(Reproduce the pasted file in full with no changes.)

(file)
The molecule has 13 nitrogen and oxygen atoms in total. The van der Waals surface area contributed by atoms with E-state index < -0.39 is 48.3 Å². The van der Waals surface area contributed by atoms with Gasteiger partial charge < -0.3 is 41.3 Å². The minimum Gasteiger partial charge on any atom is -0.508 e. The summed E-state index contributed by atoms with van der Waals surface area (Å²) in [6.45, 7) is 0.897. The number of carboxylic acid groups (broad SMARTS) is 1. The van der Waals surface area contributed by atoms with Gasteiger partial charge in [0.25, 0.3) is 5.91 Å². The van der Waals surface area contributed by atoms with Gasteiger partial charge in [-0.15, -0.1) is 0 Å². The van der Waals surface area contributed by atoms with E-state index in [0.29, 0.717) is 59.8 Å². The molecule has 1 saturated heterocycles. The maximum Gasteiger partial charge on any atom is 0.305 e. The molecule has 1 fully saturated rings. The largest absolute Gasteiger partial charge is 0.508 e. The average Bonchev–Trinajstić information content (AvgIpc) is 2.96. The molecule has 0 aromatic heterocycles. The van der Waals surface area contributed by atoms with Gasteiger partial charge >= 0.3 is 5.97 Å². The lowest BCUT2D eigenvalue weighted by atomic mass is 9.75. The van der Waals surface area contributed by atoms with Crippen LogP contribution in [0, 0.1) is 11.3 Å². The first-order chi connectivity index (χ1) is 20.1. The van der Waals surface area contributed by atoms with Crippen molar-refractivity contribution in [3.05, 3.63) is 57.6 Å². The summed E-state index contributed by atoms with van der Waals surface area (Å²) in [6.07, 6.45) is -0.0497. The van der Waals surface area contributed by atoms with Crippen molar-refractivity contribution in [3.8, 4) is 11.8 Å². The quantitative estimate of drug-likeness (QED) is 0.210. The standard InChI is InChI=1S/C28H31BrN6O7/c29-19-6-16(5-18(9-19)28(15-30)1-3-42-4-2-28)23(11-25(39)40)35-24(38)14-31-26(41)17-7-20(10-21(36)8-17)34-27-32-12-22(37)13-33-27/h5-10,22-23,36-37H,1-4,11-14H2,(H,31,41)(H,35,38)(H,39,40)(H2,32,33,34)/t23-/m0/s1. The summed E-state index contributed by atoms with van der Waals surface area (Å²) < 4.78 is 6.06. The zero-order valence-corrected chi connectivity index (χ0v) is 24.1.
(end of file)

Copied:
The molecule has 13 nitrogen and oxygen atoms in total. The van der Waals surface area contributed by atoms with E-state index < -0.39 is 48.3 Å². The van der Waals surface area contributed by atoms with Gasteiger partial charge < -0.3 is 41.3 Å². The minimum Gasteiger partial charge on any atom is -0.508 e. The summed E-state index contributed by atoms with van der Waals surface area (Å²) in [6.45, 7) is 0.897. The number of carboxylic acid groups (broad SMARTS) is 1. The van der Waals surface area contributed by atoms with Gasteiger partial charge in [0.25, 0.3) is 5.91 Å². The van der Waals surface area contributed by atoms with Gasteiger partial charge in [-0.15, -0.1) is 0 Å². The van der Waals surface area contributed by atoms with E-state index in [0.29, 0.717) is 59.8 Å². The molecule has 1 saturated heterocycles. The maximum Gasteiger partial charge on any atom is 0.305 e. The molecule has 1 fully saturated rings. The largest absolute Gasteiger partial charge is 0.508 e. The average Bonchev–Trinajstić information content (AvgIpc) is 2.96. The molecule has 0 aromatic heterocycles. The van der Waals surface area contributed by atoms with Gasteiger partial charge >= 0.3 is 5.97 Å². The lowest BCUT2D eigenvalue weighted by atomic mass is 9.75. The van der Waals surface area contributed by atoms with Crippen LogP contribution in [0, 0.1) is 11.3 Å². The first-order chi connectivity index (χ1) is 20.1. The van der Waals surface area contributed by atoms with Crippen molar-refractivity contribution in [3.05, 3.63) is 57.6 Å². The summed E-state index contributed by atoms with van der Waals surface area (Å²) in [6.07, 6.45) is -0.0497. The van der Waals surface area contributed by atoms with Crippen molar-refractivity contribution in [3.8, 4) is 11.8 Å². The quantitative estimate of drug-likeness (QED) is 0.210. The standard InChI is InChI=1S/C28H31BrN6O7/c29-19-6-16(5-18(9-19)28(15-30)1-3-42-4-2-28)23(11-25(39)40)35-24(38)14-31-26(41)17-7-20(10-21(36)8-17)34-27-32-12-22(37)13-33-27/h5-10,22-23,36-37H,1-4,11-14H2,(H,31,41)(H,35,38)(H,39,40)(H2,32,33,34)/t23-/m0/s1. The summed E-state index contributed by atoms with van der Waals surface area (Å²) < 4.78 is 6.06. The zero-order valence-corrected chi connectivity index (χ0v) is 24.1.